Every early spring as ice recedes from Northwoods lakes, Ojibwe travel to walleye-rich waters within the ceded territories to spear the fish so important to their culture and heritage.

The Red Cliff Band of Lake Superior Chippewa takes this treaty-established right seriously, and tribal members hold just as dear the responsibility of maintaining walleye and Lake Superior coaster brook trout populations for all to enjoy.

The Red Cliff Tribal Fish Hatchery, which has raised and stocked more than 1.2 million brook trout into Lake Superior waters surrounding the reservation since 1994, stands at the forefront of efforts to ensure fish populations are healthy.

Hatchery manager Chase Meierotto, a tribal member who grew up in Washburn, said the Red Cliff Band is doing its part as “stewards of the land” by providing eggs, fry and fish for on- and off-reservation stocking of native fish and maintaining a brood stock of brook trout.

Once abundant, Lake Superior’s native coaster brook trout population had suffered near decimation from unregulated fishing and logging on habitat streams until conservationists prioritized their comeback.

There’s no commercial market for the freshwater fish species, Meierotto said. But the member of the salmon family holds a place near to the hearts of tribal fisherman, who angle for the large, sought-after and colorful sport fish for recreation and to support food sovereignty efforts.

Besides stocking brook trout of several classes of maturity in the lake’s waters, the hatchery has been studying the coasters’ population in the wild, Meierotto said. The studies show the fish weren’t being snapped up by predators, but moving, especially into their former habitats in reservation streams.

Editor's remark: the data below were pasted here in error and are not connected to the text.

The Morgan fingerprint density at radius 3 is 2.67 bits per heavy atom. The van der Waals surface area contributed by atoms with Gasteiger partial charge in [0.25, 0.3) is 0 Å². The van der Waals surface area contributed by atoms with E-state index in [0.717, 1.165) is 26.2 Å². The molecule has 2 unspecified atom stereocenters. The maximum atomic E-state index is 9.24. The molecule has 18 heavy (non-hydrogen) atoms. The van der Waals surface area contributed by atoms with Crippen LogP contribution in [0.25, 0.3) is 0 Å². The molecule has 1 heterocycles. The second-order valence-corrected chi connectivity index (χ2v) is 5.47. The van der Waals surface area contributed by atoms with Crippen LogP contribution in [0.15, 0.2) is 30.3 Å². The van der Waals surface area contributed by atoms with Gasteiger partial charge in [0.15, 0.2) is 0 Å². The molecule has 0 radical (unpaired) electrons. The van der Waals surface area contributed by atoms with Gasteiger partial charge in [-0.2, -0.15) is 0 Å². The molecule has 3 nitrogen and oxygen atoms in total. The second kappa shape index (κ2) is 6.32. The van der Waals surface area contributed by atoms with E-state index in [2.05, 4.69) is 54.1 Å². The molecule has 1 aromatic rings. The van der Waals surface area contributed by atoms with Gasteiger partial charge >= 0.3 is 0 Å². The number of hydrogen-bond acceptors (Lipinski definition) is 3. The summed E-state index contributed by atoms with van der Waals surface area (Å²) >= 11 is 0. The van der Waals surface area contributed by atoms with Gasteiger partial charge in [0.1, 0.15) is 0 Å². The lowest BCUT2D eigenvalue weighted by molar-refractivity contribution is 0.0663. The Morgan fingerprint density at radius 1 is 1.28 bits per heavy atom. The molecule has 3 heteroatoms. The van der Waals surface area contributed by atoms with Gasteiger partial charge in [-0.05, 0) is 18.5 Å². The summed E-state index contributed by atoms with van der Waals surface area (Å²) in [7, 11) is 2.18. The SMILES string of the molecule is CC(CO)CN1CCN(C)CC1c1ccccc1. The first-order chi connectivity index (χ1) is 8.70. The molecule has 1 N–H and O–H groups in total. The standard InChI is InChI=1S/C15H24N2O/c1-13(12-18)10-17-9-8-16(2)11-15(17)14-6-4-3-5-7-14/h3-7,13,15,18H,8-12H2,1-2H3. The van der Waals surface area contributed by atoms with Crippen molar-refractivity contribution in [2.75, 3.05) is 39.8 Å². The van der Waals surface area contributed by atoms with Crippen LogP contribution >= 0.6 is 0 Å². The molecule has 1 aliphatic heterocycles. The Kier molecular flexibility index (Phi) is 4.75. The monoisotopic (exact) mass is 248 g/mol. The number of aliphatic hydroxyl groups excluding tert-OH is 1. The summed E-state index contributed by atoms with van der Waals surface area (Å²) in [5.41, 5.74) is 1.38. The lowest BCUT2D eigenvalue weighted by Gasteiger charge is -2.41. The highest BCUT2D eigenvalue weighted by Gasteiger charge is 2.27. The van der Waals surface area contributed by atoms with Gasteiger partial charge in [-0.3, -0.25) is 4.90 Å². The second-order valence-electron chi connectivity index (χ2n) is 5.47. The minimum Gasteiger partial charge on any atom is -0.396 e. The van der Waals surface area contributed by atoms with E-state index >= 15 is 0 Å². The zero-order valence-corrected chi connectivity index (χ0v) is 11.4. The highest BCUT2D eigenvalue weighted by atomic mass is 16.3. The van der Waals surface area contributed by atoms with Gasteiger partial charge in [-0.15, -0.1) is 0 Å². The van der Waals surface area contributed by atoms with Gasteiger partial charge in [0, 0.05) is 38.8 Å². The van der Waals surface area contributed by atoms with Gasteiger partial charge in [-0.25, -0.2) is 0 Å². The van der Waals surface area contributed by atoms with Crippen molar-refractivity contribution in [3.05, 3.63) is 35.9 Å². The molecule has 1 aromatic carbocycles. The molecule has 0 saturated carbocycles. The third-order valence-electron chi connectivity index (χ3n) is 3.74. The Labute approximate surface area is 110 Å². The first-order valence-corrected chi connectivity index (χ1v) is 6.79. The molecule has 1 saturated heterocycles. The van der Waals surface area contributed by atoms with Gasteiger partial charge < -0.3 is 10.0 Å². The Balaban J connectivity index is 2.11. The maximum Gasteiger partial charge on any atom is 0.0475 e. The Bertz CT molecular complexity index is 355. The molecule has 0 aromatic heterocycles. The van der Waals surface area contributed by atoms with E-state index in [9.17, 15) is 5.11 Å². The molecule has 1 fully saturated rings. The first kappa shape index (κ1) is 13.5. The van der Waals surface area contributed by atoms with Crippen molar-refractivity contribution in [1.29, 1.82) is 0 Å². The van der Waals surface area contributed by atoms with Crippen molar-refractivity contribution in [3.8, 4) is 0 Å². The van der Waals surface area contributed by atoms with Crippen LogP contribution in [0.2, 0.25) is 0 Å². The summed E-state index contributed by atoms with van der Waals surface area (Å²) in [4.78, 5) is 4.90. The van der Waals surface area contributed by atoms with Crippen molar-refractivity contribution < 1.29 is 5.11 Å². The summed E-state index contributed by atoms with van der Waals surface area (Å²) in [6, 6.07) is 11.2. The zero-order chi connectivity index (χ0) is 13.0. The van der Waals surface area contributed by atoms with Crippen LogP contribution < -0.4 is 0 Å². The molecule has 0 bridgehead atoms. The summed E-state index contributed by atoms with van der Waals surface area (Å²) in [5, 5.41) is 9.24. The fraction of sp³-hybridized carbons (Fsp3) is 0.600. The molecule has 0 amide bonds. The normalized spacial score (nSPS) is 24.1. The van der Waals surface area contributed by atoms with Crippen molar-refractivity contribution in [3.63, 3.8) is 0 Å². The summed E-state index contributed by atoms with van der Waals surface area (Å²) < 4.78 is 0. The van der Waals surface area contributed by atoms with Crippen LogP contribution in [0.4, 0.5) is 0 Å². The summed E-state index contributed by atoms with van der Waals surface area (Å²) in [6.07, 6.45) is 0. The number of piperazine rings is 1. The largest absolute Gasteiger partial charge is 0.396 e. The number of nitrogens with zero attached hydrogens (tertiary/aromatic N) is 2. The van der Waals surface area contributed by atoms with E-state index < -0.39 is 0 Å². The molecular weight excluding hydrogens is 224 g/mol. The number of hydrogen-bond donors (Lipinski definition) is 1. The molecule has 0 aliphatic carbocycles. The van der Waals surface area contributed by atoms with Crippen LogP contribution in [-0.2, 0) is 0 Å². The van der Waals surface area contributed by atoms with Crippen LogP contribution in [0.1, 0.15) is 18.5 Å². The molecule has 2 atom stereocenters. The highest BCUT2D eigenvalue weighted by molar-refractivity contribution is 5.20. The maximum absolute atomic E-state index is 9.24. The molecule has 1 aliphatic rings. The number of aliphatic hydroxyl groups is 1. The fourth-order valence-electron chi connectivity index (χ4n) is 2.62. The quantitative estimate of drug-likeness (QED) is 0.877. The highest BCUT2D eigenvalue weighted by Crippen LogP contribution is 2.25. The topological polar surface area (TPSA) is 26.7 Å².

On inland lakes in the ceded territory, the Red Cliff hatchery also helps stock walleye ranging from 4 to 6 inches and harvests eggs from fish caught by anglers.

Wisconsin tribes invest millions annually to run hatcheries and replenish fish populations, said Dylan Jennings, public information office director for the Great Lakes Indian Fish & Wildlife Commission.

The spring spear-fishing season is highly regulated, Jennings said, with the walleye being measured and their sex determined at the dock. Plus once the quota is met, the season shuts down.

Still, tribal communities proactively stock lakes within the ceded territory, he said. In 2018, the Bad River Band of Lake Superior Chippewa stocked more than 601,000 walleye fry and fingerlings and Red Cliff about 47,000 coaster brook trout in local waters.

Jennings pointed out that while Wisconsin’s Ojibwe tribes are adamant about running hatcheries and replenishing fish populations, the fish don’t discriminate between tribal and nontribal anglers when it comes to taking the bait.

“The reason we do this is for everyone,” Jennings said.

Meierotto echoed the sentiment, adding that the hatchery, located on the reservation, works to ensure native fish will be swimming around for generations to come.

To succeed at this endeavor, the hatchery runs a large flow-through-system operation that rears cool and cold-water fish with water drawn from deep aquifers. It has three 1-acre grow-out ponds that were overhauled just two seasons ago and several other tanks to grow coaster brook trout and walleyes.

And just to make sure the aforementioned future generations value the work done at the hatchery, it gives educational tours to first-grade to 12th-grade students plus just about anybody else who wants to take a look around.

The hatchery also accepts student interns who want to perform fisheries-related research.

Looking to the future, Meierotto said Red Cliff hatchery plus other hatcheries in the area both tribal and nontribal are collaborating on strategies and resources to save the Chequamegon Bay’s vital fishing industry. Red Cliff also may start to branch out to cultivating other species such as sturgeon and whitefish.

“There’s always a possibility of expanding to something new,” Meierotto said.